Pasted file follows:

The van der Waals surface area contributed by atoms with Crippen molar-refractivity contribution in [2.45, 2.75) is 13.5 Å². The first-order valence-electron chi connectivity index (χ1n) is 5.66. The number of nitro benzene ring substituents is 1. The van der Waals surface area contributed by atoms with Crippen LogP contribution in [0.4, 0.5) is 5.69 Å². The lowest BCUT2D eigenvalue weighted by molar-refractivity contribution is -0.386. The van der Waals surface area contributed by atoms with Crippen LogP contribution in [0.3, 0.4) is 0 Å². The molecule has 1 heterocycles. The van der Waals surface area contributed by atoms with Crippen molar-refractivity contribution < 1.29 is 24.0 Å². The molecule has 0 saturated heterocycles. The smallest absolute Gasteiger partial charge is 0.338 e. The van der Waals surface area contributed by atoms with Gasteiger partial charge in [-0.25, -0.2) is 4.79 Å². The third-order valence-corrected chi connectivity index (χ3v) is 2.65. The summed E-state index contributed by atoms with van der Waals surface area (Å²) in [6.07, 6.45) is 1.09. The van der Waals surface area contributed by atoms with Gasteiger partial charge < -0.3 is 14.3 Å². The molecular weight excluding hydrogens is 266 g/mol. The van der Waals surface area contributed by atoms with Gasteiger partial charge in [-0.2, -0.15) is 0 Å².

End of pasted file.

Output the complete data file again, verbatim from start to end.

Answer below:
The van der Waals surface area contributed by atoms with Crippen molar-refractivity contribution in [2.45, 2.75) is 13.5 Å². The first-order valence-electron chi connectivity index (χ1n) is 5.66. The number of nitro benzene ring substituents is 1. The van der Waals surface area contributed by atoms with Crippen LogP contribution in [0.4, 0.5) is 5.69 Å². The lowest BCUT2D eigenvalue weighted by molar-refractivity contribution is -0.386. The van der Waals surface area contributed by atoms with Crippen LogP contribution in [0.3, 0.4) is 0 Å². The molecule has 1 heterocycles. The van der Waals surface area contributed by atoms with Crippen molar-refractivity contribution < 1.29 is 24.0 Å². The molecule has 0 saturated heterocycles. The smallest absolute Gasteiger partial charge is 0.338 e. The van der Waals surface area contributed by atoms with Gasteiger partial charge in [-0.25, -0.2) is 4.79 Å². The third-order valence-corrected chi connectivity index (χ3v) is 2.65. The summed E-state index contributed by atoms with van der Waals surface area (Å²) in [6.07, 6.45) is 1.09. The van der Waals surface area contributed by atoms with Gasteiger partial charge < -0.3 is 14.3 Å². The molecular weight excluding hydrogens is 266 g/mol. The van der Waals surface area contributed by atoms with Gasteiger partial charge in [-0.2, -0.15) is 0 Å².